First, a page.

12 November 2014
Applications have opened for UK researchers and clinicians to join the new Genomics England Clinical Interpretation Partnership (GeCIP).
The goal of the GeCIP is to bring together ‘the best researchers in the UK alongside their key international collaborators’ to maximise the potential of new biological insights into rare inherited diseases, cancers and infectious diseases from the 100,000 Genomes Project database.
Genomics England says that bringing multidisciplinary researchers and the NHS onboard at this early stage of the project will accelerate translation of research findings into earlier diagnoses for patients, notably without the traditional delay from publication of research findings to adoption in healthcare practice.
Chief Scientist Professor Mark Caulfield observed that a “coalition of intellects” was needed for an interactive approach to “interpret and use this incredible resource for the benefit of current and future patients”.
Life Sciences Minister George Freeman encouraged researchers and health professionals to participate, saying: “We want to make the UK the best place in the world to discover 21st century medicines”.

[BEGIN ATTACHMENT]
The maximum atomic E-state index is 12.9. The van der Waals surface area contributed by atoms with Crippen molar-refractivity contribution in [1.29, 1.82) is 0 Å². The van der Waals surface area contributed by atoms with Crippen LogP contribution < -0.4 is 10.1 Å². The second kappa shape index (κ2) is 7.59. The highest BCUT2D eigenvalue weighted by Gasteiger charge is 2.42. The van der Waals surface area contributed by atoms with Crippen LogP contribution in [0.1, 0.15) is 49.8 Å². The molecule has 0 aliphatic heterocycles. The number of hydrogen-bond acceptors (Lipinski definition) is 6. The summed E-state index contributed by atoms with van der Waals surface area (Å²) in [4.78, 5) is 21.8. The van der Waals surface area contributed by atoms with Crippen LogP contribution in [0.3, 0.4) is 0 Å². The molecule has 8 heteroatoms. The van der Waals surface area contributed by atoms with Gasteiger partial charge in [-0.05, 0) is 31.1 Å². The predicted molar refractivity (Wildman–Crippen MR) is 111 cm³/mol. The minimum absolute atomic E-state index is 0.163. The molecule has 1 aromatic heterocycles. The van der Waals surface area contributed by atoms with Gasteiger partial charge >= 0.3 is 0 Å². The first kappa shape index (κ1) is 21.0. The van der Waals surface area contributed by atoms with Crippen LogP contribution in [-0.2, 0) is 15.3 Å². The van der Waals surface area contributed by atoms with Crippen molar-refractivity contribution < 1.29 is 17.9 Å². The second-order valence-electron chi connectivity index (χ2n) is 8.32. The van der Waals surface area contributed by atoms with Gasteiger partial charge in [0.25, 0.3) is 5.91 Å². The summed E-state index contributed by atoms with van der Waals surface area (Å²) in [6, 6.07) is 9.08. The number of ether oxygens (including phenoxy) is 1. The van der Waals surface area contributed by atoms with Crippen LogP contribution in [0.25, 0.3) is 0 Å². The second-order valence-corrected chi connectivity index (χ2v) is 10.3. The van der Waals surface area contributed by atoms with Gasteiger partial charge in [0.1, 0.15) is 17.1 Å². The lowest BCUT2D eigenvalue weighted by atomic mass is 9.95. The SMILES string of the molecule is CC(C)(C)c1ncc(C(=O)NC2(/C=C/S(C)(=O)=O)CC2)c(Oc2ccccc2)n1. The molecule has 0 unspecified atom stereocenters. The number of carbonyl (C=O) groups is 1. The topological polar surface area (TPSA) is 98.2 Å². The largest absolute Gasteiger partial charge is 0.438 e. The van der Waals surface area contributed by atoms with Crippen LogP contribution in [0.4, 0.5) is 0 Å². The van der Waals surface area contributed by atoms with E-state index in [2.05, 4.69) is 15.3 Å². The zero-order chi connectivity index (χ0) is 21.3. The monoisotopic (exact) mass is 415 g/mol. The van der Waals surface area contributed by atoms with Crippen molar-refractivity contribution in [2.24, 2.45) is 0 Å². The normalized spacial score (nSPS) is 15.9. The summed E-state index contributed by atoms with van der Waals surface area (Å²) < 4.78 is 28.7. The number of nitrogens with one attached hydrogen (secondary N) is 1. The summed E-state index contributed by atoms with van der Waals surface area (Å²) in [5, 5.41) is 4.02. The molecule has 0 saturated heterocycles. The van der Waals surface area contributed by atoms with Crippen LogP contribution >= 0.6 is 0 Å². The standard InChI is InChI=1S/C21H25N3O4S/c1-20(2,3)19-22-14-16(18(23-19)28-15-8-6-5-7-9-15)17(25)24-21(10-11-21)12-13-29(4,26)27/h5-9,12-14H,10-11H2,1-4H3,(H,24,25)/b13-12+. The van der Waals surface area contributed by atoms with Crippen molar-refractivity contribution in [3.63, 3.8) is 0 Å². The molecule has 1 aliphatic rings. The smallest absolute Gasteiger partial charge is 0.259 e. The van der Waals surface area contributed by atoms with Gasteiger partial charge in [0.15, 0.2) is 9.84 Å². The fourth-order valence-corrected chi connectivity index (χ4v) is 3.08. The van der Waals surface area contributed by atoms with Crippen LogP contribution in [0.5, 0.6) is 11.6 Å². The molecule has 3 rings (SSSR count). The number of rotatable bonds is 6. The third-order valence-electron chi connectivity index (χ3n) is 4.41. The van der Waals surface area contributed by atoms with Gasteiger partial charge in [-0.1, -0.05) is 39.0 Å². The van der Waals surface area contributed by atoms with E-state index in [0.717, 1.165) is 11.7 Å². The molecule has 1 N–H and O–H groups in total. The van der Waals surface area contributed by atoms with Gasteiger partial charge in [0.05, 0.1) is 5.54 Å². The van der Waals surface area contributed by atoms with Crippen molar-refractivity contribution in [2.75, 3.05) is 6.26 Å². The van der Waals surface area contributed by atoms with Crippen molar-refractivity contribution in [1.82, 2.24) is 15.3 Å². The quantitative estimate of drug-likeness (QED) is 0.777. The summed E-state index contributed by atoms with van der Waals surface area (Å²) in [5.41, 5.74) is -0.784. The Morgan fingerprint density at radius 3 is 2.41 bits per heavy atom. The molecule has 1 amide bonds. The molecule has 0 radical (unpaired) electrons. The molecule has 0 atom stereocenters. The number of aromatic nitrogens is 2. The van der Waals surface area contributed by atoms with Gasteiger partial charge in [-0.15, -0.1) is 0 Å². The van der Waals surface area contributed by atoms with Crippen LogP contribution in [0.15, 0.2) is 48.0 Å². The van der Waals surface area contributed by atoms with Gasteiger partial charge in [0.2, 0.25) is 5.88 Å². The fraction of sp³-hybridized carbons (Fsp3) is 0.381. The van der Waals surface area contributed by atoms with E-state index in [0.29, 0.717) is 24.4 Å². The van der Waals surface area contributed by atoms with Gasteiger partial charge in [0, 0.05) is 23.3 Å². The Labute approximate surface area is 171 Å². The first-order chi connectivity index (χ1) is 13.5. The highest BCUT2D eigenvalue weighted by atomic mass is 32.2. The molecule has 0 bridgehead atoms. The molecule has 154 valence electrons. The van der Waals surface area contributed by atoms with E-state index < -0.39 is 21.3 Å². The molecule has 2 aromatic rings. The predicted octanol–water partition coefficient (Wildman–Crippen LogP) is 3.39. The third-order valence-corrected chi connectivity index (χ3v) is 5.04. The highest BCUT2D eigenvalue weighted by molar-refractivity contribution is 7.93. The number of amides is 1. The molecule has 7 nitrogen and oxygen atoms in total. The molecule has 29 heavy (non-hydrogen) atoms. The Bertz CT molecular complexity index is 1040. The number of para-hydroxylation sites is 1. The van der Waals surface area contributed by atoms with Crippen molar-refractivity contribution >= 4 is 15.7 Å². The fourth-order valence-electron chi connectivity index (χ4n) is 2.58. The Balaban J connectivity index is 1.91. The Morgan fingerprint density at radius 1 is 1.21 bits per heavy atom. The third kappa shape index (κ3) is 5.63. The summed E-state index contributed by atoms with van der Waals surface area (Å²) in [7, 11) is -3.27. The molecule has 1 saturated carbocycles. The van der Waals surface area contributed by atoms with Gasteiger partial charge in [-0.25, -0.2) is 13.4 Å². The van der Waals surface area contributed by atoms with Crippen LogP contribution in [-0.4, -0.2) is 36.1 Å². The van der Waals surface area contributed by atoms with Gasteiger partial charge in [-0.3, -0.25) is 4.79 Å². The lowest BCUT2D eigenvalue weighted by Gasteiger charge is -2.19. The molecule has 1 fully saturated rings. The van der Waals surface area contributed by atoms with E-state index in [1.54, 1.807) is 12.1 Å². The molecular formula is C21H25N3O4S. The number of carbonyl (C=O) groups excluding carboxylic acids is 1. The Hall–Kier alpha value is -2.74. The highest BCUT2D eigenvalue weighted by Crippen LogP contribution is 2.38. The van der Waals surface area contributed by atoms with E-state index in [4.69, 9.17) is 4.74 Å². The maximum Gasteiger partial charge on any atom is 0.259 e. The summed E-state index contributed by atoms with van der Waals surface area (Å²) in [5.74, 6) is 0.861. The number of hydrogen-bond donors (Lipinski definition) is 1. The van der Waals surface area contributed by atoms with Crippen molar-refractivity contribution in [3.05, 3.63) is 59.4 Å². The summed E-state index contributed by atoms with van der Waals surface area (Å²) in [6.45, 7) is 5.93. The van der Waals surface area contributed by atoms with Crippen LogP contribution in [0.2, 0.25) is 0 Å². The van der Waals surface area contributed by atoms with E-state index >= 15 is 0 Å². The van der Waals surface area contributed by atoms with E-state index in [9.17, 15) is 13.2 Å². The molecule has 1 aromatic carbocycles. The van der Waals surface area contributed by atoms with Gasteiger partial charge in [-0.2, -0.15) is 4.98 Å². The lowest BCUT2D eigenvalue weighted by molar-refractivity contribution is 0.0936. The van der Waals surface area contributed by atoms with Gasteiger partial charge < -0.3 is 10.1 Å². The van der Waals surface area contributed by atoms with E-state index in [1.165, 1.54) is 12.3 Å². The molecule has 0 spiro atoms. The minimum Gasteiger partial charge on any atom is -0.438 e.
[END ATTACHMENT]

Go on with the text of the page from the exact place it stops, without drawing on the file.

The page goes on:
According to the Financial Times, the 100,000 Genomes Project has received £164m in funding from governmental bodies including the NHS, as part of the £300m investment announced by the government in August. Part of this is being used to create a dedicated project centre at the Wellcome Trust Genome Campus just outside Cambridge.
Wellcome's head of genetics and molecular sciences Michael Dunn said: “The UK has an advantage in medical genomics because the integrated health service will allow it to compare a lot of genomic information for statistical analyses”.